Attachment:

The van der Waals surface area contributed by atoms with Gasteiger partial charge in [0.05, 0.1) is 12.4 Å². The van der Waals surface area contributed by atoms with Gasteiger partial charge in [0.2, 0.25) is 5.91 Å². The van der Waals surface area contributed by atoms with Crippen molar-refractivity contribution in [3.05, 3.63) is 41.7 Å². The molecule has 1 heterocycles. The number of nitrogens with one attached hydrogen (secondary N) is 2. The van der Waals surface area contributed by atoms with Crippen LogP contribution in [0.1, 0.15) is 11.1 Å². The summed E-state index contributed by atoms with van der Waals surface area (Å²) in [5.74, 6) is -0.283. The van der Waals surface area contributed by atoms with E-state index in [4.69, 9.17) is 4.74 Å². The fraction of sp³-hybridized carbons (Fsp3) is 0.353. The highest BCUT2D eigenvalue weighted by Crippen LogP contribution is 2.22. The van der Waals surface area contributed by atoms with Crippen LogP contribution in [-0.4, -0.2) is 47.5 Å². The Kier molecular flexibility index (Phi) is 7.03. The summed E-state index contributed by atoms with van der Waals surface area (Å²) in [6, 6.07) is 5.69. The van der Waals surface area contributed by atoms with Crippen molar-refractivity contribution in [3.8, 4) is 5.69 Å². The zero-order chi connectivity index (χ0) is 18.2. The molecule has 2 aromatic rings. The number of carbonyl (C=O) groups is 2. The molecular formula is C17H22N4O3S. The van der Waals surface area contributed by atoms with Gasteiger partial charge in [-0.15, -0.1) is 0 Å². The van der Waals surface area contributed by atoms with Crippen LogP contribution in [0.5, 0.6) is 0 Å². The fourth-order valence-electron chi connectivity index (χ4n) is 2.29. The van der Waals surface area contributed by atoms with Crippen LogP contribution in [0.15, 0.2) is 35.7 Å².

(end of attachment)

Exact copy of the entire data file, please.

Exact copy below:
The van der Waals surface area contributed by atoms with Gasteiger partial charge in [0.05, 0.1) is 12.4 Å². The van der Waals surface area contributed by atoms with Gasteiger partial charge in [0.2, 0.25) is 5.91 Å². The van der Waals surface area contributed by atoms with Crippen molar-refractivity contribution in [3.05, 3.63) is 41.7 Å². The molecule has 1 heterocycles. The number of nitrogens with one attached hydrogen (secondary N) is 2. The van der Waals surface area contributed by atoms with Crippen LogP contribution in [0.1, 0.15) is 11.1 Å². The summed E-state index contributed by atoms with van der Waals surface area (Å²) in [5.74, 6) is -0.283. The van der Waals surface area contributed by atoms with E-state index in [4.69, 9.17) is 4.74 Å². The fraction of sp³-hybridized carbons (Fsp3) is 0.353. The highest BCUT2D eigenvalue weighted by Crippen LogP contribution is 2.22. The van der Waals surface area contributed by atoms with Crippen LogP contribution in [-0.4, -0.2) is 47.5 Å². The Kier molecular flexibility index (Phi) is 7.03. The summed E-state index contributed by atoms with van der Waals surface area (Å²) in [6, 6.07) is 5.69. The van der Waals surface area contributed by atoms with Crippen molar-refractivity contribution in [3.8, 4) is 5.69 Å². The zero-order chi connectivity index (χ0) is 18.2. The molecule has 2 aromatic rings. The number of carbonyl (C=O) groups is 2. The molecular formula is C17H22N4O3S. The van der Waals surface area contributed by atoms with Gasteiger partial charge in [-0.15, -0.1) is 0 Å². The van der Waals surface area contributed by atoms with Crippen LogP contribution in [0.5, 0.6) is 0 Å². The fourth-order valence-electron chi connectivity index (χ4n) is 2.29. The van der Waals surface area contributed by atoms with Crippen LogP contribution in [0.15, 0.2) is 35.7 Å².